Great variation between species and even strains of G-

20 different sugar kown to occur mostly are dideoxyhexoses found only in G-

Variation allows diverse antigen types


Summery of LPS

A image thumb

Braun's Lipoprotein

Most abundant protein in G- cells (7 x 10^5)

N-terminal Cysteine modified to carry glycerol molecule with two fatty acids

N-terminal also attached to FA

Helps glue OM to PG later and stabilize it

Fatty acyl in OM and Σ N group of C-terminal lysine from the protein peptide bond with Σ carboxyl of DAP in PG


Murein (Braun's) Lipoprotein

N terminal Cystein is modifed with lipids that insert into inner leaflet of OM

Side chain of C-terminal Lysine resiude attached to PG via free mDAP carboxyl group


Synthesis of LPS is reminiscent of PG syntehsis

LPS biosynthesis starts in cytoplasm with nucleotide linked to sugat and transferred to lipid carrier

Lipid A/core is made separately from O-antigen

Both are transfered to periplasm (RFbx or MsbA, 1 and 2) then ligated together

O-antigen subunits polymerized onto LPS core of complete molecule then stransfered to OM and flipped outside


Lpt protein flips LPS occur two ways

Soluble Intermediate Model: Lpt A transfer LPS over

Trans-envelope complex model: Chain of LptA transport LPS outside


Serological classifcation System of E. Coli

Difference in immunological determinants used for Kauffmann-White O- serogrouping for E. Coli

2 Surface compnents used: O atnigen of LPS (O) and flagella (H)

Component has to bo present in all strains, has to be antigenic and different between strains


LPS and virulence of G- Bacteria

LPS is endo toxin

Both lipid A (toxic part) and polysac side chains used as determinants of virulence in G-

Injection of LPS causes nonspecific pahtophysiological reactions. EG: Fever, changes in WBC cound, disseminated intracascular coagulation, tumor necrosis, hypotension, shock and death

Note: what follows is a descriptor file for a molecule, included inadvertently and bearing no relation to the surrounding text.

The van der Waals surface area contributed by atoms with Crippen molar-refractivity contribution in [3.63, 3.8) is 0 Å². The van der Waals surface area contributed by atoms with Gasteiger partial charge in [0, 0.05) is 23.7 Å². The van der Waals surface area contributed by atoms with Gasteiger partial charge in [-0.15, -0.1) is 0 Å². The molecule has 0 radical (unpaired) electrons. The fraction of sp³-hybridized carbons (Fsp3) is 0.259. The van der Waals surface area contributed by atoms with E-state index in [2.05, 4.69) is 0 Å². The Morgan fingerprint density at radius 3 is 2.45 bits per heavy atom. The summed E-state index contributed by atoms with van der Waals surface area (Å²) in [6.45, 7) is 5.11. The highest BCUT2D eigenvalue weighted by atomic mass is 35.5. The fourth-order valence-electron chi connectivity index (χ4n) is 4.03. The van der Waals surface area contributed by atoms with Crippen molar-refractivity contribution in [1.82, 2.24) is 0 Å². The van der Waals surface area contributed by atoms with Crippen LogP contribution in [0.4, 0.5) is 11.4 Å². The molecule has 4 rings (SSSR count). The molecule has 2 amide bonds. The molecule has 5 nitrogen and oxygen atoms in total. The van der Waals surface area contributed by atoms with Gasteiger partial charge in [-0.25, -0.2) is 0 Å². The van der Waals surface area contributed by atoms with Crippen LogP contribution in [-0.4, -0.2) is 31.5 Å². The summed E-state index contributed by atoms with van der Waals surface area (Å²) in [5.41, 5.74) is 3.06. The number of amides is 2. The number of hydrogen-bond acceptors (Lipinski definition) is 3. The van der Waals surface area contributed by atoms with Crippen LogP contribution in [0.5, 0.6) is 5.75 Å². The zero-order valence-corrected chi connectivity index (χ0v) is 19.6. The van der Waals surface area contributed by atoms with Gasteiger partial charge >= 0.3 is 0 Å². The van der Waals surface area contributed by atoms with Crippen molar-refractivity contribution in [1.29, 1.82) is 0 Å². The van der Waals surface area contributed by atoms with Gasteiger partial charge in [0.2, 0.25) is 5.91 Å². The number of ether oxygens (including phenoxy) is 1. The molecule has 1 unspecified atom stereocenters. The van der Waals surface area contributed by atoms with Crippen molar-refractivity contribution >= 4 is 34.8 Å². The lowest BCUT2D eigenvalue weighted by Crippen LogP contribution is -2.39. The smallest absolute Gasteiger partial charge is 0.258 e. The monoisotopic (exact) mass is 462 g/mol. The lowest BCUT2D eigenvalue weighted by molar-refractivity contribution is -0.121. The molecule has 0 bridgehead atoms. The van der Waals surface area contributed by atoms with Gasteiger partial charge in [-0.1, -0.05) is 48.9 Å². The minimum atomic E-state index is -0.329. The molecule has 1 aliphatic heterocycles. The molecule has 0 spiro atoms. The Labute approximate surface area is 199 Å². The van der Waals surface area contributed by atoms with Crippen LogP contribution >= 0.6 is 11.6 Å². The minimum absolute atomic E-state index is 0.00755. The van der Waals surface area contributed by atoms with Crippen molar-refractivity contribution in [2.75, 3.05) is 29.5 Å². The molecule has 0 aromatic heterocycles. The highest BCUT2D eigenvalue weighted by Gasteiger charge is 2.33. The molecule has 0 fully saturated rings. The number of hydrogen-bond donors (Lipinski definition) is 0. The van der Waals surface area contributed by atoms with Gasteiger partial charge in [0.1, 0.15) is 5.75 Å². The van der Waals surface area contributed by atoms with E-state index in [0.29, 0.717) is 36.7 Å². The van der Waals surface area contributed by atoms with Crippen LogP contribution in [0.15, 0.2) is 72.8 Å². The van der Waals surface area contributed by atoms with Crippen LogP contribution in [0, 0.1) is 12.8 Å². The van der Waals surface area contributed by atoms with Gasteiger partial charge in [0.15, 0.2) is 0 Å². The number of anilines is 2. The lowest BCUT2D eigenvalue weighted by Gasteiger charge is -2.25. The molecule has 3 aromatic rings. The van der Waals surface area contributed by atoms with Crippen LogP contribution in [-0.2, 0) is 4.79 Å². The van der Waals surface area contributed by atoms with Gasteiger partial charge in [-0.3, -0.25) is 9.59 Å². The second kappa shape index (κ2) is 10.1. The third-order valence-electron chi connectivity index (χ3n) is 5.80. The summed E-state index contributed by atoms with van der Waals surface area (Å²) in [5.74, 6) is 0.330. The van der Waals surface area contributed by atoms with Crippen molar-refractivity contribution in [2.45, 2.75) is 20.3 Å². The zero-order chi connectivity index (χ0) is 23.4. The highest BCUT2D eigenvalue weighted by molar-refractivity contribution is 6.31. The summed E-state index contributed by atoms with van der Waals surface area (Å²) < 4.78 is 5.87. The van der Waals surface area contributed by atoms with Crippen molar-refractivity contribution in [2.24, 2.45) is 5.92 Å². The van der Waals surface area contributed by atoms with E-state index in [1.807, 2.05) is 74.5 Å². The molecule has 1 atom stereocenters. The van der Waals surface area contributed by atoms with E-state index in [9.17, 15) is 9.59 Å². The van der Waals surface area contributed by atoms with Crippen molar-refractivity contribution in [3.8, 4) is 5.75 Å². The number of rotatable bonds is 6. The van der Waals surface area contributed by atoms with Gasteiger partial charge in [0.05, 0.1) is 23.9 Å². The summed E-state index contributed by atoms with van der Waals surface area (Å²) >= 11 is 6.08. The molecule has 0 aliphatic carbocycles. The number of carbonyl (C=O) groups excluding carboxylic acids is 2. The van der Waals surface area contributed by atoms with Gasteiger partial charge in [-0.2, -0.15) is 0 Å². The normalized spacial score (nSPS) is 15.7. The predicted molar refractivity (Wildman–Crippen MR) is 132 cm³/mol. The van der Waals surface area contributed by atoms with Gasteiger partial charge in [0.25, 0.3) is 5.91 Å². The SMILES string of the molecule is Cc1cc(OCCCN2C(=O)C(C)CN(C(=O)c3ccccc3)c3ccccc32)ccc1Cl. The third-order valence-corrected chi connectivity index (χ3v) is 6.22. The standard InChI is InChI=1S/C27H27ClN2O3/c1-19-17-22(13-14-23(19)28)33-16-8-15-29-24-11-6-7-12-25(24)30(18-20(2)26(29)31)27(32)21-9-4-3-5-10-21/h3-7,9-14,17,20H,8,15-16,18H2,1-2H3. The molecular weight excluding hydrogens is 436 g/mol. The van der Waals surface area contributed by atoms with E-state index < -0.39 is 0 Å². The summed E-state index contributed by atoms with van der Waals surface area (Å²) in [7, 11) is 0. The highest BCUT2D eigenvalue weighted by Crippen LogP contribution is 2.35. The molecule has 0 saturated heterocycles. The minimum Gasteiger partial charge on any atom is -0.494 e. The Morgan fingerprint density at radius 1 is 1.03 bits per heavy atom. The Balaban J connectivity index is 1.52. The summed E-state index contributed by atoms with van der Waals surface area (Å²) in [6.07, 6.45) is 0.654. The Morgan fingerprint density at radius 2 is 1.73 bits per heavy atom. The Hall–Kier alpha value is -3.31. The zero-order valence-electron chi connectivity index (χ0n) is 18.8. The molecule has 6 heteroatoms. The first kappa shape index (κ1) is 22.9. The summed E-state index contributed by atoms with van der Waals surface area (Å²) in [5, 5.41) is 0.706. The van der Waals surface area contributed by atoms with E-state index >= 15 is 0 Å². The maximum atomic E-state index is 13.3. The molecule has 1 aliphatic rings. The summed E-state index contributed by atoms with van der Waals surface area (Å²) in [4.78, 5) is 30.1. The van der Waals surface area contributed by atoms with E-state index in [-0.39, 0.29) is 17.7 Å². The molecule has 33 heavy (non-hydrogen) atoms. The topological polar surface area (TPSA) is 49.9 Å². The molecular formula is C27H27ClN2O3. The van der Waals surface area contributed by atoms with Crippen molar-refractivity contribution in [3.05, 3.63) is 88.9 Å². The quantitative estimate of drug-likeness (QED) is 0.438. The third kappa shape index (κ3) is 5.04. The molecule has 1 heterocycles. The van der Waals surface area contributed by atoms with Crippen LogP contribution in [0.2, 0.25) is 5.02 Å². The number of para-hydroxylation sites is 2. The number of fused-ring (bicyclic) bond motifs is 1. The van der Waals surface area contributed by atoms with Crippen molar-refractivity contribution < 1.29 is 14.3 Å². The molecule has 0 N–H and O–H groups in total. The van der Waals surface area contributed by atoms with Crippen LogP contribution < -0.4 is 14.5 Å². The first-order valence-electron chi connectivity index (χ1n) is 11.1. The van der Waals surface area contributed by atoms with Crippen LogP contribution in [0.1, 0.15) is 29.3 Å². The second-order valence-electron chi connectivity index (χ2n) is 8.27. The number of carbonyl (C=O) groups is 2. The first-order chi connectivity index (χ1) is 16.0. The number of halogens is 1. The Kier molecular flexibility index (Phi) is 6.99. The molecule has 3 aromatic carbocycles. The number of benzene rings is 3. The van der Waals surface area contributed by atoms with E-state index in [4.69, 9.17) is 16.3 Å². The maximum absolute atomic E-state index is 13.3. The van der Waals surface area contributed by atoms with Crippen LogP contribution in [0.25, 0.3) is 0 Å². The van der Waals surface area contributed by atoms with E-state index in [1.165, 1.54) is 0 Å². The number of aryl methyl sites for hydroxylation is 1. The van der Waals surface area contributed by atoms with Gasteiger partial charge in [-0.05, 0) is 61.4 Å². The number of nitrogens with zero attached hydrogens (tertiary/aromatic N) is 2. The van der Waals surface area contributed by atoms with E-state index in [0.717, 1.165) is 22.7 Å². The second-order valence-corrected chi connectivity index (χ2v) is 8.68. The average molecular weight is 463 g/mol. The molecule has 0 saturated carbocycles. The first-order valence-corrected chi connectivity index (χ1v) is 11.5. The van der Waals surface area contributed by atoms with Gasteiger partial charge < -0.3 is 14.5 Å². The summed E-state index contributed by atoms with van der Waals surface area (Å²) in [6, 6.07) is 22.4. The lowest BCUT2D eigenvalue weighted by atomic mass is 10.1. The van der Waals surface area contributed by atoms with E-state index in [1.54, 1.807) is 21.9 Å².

O polysach act as water soluble carriers for lipid A


OM as permeability barrier

LPS exclusive in outer leaflet make it less fluid

Phospholipid in inner leaflet highly dynamic

FA chain (6-7) in LPS all saturated and tightly packed

Proximal part of core that has KDO and Lipid A have large negative chare to attract Mg and Ca

OM bilayer is less permeable to hydrophobic solutes than cytoplasmic membrane


OM as a defense against Antibiotics

G- naturally resistant to hydrophobic antibiotics, detergents and hydrogphobic dyes

G- in general more resistant to antibiotics and hemotherapeutics than G+


Perturbation of OM structure

Deep rough mutations of LPS

Lack of LPS parts because of defective enzymes in their synthesis

Deep rough mutants Rd and RE are less resistant to hydrophobic dyes, detergents and antibiotics

TransmembranePorin content in OM of mutant were decreases, lead to incorporaton of phospholipids(PL) in outer leaflet of OM

PL bilayer patches allows tapid transmembrane diffusion og hydrophobic solutes


Effects of Divalent cations

Addition of Mg stablizes OM

Divalent Cations helps tightly packing lipids by neutralizing - charge

Treatment of Ca at 0 degrees causes E. Coli cells into recpipients of DNA in transformation

CA binds less strongly to H20 than MG and precpitates with anions causing LPS to solubilize


Effect of Chelators

EDTA treatment of E. Coli release half of LPS from cell

Removes Mg and Ca

EDTA-treated cells behave like deep rough mutants

Increases permability likely due to filling of space by PL patches